Simon Harris criticised by predecessor over autism ‘inaction’
James Reilly and current minister for health both have relatives with autism
Blaming Minister for Health Simon Harris for leaving the legislation “lying dormant”, Dr James Reilly said a year in the life of any child was critical. Photograph: Dara Mac Dónaill
Dr Reilly criticised Mr Harris in the Seanad for failing to bring a Bill for a national autism strategy to the Dáil 18 months after it was unanimously passed by the Seanad.
Dr Reilly introduced the Autism Spectrum Disorder Bill in the Upper House in 2017 and said that a year-and-a-half later “that Bill has not moved so much as an inch towards Dáil Éireann”.
He added: “In the meantime 60,000 families with children with autism mark this passing with anxiety and worry.”
The Bill provides for the development of a cross-party departmental multi-agency autism spectrum disorder strategy.
Blaming Mr Harris for leaving the legislation “lying dormant”, Dr Reilly said a year in the life of any child was critical.
“But a year in the life of any child with autism is even more so because the missed opportunities are difficult to catch up on.
“The early interventions that they should be having, that they are not having, will impact on them for a long time later into life,” said Dr Reilly, who served as minister for health from 2011 to 2014.
Mr Harris is on paternity leave after the birth of his first child.
His spokeswoman insisted, however, that Mr Harris had made autism a priority since he entered office.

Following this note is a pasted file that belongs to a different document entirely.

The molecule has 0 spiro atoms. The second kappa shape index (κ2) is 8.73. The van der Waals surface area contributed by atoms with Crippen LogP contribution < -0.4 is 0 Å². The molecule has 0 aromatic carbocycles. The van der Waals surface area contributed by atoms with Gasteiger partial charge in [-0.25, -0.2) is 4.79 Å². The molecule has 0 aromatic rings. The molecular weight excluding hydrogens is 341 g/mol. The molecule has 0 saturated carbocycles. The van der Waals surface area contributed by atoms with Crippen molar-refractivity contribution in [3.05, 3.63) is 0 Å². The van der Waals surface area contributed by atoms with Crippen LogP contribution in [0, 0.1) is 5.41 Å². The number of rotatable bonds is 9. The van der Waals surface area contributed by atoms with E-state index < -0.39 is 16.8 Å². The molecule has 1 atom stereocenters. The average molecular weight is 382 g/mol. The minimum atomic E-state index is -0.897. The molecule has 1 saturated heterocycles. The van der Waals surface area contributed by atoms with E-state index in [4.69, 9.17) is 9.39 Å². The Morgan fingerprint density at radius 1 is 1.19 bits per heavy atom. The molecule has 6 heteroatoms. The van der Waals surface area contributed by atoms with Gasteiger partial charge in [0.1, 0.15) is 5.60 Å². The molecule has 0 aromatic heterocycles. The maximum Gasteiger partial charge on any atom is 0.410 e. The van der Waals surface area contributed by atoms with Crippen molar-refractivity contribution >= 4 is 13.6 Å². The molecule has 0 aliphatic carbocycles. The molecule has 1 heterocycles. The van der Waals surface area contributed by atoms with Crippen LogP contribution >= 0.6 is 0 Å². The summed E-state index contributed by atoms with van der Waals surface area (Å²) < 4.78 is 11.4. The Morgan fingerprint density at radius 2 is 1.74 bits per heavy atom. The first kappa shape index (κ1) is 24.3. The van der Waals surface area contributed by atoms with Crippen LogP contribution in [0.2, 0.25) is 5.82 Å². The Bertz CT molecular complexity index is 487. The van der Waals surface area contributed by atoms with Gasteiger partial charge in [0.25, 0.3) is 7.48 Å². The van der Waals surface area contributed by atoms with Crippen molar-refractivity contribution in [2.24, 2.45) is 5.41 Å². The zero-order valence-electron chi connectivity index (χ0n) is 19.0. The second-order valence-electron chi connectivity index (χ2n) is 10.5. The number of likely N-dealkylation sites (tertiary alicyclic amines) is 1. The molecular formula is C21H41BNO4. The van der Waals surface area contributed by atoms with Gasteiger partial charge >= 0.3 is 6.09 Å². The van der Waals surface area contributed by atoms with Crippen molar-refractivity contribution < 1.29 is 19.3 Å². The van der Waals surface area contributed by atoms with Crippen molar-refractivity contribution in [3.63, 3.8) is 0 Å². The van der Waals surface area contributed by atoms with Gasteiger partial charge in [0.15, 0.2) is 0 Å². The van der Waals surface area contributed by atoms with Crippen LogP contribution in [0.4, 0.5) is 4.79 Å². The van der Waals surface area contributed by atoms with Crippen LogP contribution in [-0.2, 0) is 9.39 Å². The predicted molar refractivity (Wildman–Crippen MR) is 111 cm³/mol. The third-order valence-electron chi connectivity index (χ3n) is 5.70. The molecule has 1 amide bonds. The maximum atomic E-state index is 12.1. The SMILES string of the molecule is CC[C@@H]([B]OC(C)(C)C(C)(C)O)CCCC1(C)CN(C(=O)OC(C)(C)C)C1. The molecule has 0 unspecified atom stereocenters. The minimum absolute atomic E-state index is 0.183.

“He last year published two reports on the prevalence of autism and a review of the services for people with autism,” she said.
“He has also asked the HSE to implement the recommendations in the report and to publish an overall autism plan next year. This will deliver Ireland first ever National Autism Plan.”
Both Dr Reilly and Mr Harris have relatives with autism. One of Dr Reilly’s sons has autism as does Mr Harris’s brother.
Dr Reilly called for Mr Harris to address the Seanad and explain the delay.
He said he knew Mr Harris had other problems in the Department, but said: “It really isn’t good enough to produce reports on the state of children with autism in the country”. This did not respect the wishes of the Seanad in relation to autism and the needs of children and their families, he insisted.
However, the minority Fine Gael-led Government warned before the start of this Dáil term that its legislative programme for the session would be almost exclusively confined to emergency provisions to deal with the Brexit crisis.
Bills currently before the House will be dealt with and legislation to allow referendums on divorce and on extending the franchise in presidential elections will also be processed.
The only other health legislation guaranteed to go through the Oireachtas is the Bill to create a tribunal to inquire into the cervical cancer screening programme.